The business valuation of your company matters whether you’re a manager of a publicly traded company, a privately held company, a company that wants to be acquired, or a business looking for capital. While the value of your company’s stock is not the only metric of success, that value does provide a lot of information about how investors think about your company. As such, every manager should at least have a basic understanding of the two accepted approaches for analyzing the value of a company–the technical and fundamental analysis methods.
When you think the technical analysis of a business valuation, think of money manager Jim Cramer on the CNBC show Mad Money. If you’ve ever watched Mad Money, Jim Cramer analyzes a stock’s value from multiple charts, looking at historical trends in the stock price, ratios compared to the industry and relationships to other economic indicators. For example, Jim Cramer might compare the price of oil against an airline’s stock price, or compare interest rates to the stock prices of financial services firms or real estate companies to forecast how these companies stocks might perform. As a technical analyst, Jim Cramer will be focused on the Beta of a stock and how that stock’s potential return and risk might fit into his investment portfolio. Jim Cramer will consider a news release such as new disruptive technology into his buy, sell or hold recommendations, but as a technical analyst, Jim Cramer believes all financial information is already accounted for in the stock’s price.
A perfect example of a fundamental analyst is Warren Buffet. If you’ve ever read Warren Buffett’s books, then you will know that when he invests in a company, he will focus on the fundamentals of the company; reading the financial statements starting in the back to the front. Warren Buffet will want to know all things about the balance sheet, cash flow, sources of revenue, the management of the company, the products, markets and clients, competitive advantages, and more. He will spend significant effort comparing the fundamentals to the nearest competitors and will try to determine the company’s intrinsic value based on discounted future cash flow calculations—often resulting from the company being turned around.
Which Method Produces Better Results?
So where does that leave us? Although this is a generalization, technical analysis is better for short-term “trading” of stocks, whereas fundamental analysis is better suited for a longer term and larger “investments.” It is very difficult for a portfolio manager to perform a fundamental analysis on 200 stocks in their diversified portfolio.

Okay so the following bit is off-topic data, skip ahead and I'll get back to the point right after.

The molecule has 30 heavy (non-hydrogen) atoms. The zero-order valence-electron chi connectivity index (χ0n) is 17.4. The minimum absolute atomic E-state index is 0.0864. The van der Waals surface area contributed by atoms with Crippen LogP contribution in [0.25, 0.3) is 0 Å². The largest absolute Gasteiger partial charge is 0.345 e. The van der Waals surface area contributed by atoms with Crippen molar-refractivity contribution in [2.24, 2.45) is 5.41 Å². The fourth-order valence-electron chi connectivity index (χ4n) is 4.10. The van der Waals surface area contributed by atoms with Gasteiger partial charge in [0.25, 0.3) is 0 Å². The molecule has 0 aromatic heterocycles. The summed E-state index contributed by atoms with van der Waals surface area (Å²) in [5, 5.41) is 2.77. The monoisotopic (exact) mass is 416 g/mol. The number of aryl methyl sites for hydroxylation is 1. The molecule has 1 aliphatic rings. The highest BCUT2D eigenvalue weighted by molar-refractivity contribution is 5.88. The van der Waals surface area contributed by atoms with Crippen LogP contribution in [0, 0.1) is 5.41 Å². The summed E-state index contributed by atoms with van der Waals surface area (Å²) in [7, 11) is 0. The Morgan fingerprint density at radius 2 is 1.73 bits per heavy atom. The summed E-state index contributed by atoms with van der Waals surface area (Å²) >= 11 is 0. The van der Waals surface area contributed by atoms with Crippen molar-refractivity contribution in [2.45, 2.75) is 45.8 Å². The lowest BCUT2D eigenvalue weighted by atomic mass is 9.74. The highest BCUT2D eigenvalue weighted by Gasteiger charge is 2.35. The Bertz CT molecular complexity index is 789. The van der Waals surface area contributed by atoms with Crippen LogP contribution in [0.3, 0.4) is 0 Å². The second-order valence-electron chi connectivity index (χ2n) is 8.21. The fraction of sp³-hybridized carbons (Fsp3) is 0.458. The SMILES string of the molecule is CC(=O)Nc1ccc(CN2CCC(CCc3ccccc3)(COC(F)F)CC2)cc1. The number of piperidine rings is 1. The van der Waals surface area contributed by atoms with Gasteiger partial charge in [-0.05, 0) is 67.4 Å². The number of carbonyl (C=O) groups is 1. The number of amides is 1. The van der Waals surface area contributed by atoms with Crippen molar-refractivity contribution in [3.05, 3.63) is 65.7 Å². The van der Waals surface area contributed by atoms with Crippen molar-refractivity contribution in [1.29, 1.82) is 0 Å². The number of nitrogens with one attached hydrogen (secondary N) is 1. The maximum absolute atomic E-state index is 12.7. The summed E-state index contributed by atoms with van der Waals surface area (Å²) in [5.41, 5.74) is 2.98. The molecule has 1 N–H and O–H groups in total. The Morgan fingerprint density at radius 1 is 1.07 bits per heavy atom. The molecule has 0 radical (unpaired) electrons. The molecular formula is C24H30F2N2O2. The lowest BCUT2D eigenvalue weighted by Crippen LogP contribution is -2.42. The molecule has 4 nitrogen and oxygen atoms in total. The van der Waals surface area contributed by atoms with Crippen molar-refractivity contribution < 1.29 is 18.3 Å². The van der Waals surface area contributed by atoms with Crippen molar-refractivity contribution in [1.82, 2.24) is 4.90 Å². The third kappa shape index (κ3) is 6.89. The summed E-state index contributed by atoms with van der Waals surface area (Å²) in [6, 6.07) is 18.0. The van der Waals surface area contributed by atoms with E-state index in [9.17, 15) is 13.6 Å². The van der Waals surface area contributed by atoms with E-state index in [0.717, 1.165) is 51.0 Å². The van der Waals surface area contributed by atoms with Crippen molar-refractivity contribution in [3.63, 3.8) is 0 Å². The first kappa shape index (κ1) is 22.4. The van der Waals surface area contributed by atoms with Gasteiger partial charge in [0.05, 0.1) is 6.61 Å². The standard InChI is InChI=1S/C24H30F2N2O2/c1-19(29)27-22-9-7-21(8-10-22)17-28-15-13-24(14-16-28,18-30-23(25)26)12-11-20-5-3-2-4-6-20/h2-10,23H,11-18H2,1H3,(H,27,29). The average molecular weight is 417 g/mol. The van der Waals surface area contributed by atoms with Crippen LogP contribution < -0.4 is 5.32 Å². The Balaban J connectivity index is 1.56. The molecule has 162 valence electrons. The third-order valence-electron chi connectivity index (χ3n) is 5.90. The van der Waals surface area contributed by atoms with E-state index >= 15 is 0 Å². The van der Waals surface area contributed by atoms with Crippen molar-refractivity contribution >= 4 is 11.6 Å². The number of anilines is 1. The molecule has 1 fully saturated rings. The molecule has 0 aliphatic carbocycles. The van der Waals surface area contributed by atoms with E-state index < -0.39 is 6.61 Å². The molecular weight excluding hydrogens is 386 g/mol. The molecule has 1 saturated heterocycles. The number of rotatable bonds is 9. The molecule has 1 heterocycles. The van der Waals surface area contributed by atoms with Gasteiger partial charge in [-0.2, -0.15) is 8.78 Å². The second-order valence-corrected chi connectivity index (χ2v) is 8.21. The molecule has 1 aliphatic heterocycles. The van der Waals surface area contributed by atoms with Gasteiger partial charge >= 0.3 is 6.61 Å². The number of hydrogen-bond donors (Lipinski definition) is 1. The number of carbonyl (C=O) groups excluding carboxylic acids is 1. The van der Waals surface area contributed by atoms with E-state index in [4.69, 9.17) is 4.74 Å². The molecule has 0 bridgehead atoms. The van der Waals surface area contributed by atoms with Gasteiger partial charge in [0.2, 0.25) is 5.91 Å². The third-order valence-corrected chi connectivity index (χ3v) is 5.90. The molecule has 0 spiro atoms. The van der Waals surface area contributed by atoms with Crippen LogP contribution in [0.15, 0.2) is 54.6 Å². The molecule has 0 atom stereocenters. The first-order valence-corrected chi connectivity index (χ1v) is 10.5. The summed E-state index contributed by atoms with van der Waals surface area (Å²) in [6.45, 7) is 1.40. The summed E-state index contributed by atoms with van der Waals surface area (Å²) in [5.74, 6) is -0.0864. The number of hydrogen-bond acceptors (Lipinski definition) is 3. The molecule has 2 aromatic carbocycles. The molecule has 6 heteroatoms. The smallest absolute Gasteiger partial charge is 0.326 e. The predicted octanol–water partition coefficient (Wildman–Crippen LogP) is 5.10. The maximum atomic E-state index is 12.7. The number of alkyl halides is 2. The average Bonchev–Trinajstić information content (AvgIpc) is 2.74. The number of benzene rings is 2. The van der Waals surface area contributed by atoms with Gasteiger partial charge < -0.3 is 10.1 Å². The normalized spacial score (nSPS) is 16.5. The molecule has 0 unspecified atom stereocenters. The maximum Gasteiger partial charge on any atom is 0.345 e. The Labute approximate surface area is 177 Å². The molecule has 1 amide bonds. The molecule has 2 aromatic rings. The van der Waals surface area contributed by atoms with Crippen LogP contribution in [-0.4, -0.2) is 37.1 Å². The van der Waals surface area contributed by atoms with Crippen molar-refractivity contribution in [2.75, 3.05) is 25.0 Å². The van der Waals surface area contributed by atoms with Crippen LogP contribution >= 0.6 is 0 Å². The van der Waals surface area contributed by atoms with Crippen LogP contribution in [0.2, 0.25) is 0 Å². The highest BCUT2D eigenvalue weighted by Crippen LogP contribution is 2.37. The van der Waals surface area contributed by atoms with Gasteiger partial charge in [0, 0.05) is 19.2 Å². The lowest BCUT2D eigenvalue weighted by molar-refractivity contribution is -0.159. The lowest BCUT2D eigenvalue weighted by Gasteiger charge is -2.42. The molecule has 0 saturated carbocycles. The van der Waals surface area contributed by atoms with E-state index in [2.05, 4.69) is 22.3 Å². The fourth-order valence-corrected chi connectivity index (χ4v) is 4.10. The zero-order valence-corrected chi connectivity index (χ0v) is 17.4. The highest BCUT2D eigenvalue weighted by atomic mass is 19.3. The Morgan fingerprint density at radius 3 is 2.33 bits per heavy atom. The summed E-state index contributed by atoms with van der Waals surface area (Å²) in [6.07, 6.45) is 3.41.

The difference between trading and investing is a gray line often based on a time horizon, but it does summarize the main differences between technical and fundamental analysis. Investing using the Jim Cramer technical method returns results in weeks, days or even minutes, whereas a fundamental investor like Warren Buffett may not see results for many years. Under Warren Buffet’s approach, a gain may not be realized until the stock’s market price rises to its “correct” value. This investing is called “value investing” and assumes that the short-term market is wrong, but the price of the stock will correct itself over the long term.
Therefore, there is no correct answer as to which method of business valuation produces better returns—or which method is valuing a company more accurately. Both methods try to maximize returns against the risk being taken. The higher the risk, the higher the potential return, and there are technical and fundamental investors on both sides that take more risk and sometimes have higher returns—or bigger losses.
The main issue with both methods of business valuation is that the human aspect always gets in the way. What an investor is willing to pay for a stock; its market value may be very different to what it’s really worth (intrinsic value). The explanation for this anomaly is based on behavioral finance.
Behavioral finance tells us that analysts and investors don’t always behave rationally. Anchoring bias describes how we associate recent events as predictors of future events. We would not be human if we didn’t learn from our past experiences, but while recent events can give us an idea of what to expect, this is in no way indicative of what the future will bring, especially given the volatility of markets.
Anchoring bias is an issue with the technical analyst who compares past charts and trends and sees patterns as a predictor of the future. Anchoring bias is also an issue with the fundamental analyst who believes they can predict future cash flows of a company based on multiple highly risky variable assumptions that cannot be controlled—competitor behavior, customer, and client buying patterns, operational improvements which may not materialize, and many more variables.
What Does This All Mean to us as Managers?
At any one point in time, you are going to have both types analyzing your company, and both the technical and fundamental data are important for a business valuation. As a manager, we need to understand why our stock is experiencing volatility when it’s increasing or decreasing in price. Those movements in our stock price may give us external insight into our performance, our industry, or the market as a whole from the point of view that we may not see from the operational ground. We must also ensure that both types of analysts can easily understand our fundamental data like our strategy, competitive advantages and that our financials are attractive to the market. Finally, as any financial analysts from either side will tell you, managing our cash flow and risk is the most important job we have because ultimately that is the basis of all business valuations.
Dr. Alfred Sanders is a professor of finance at the Jack Welch Management Institute, and a Partner, Capital Markets Consulting at Genpact.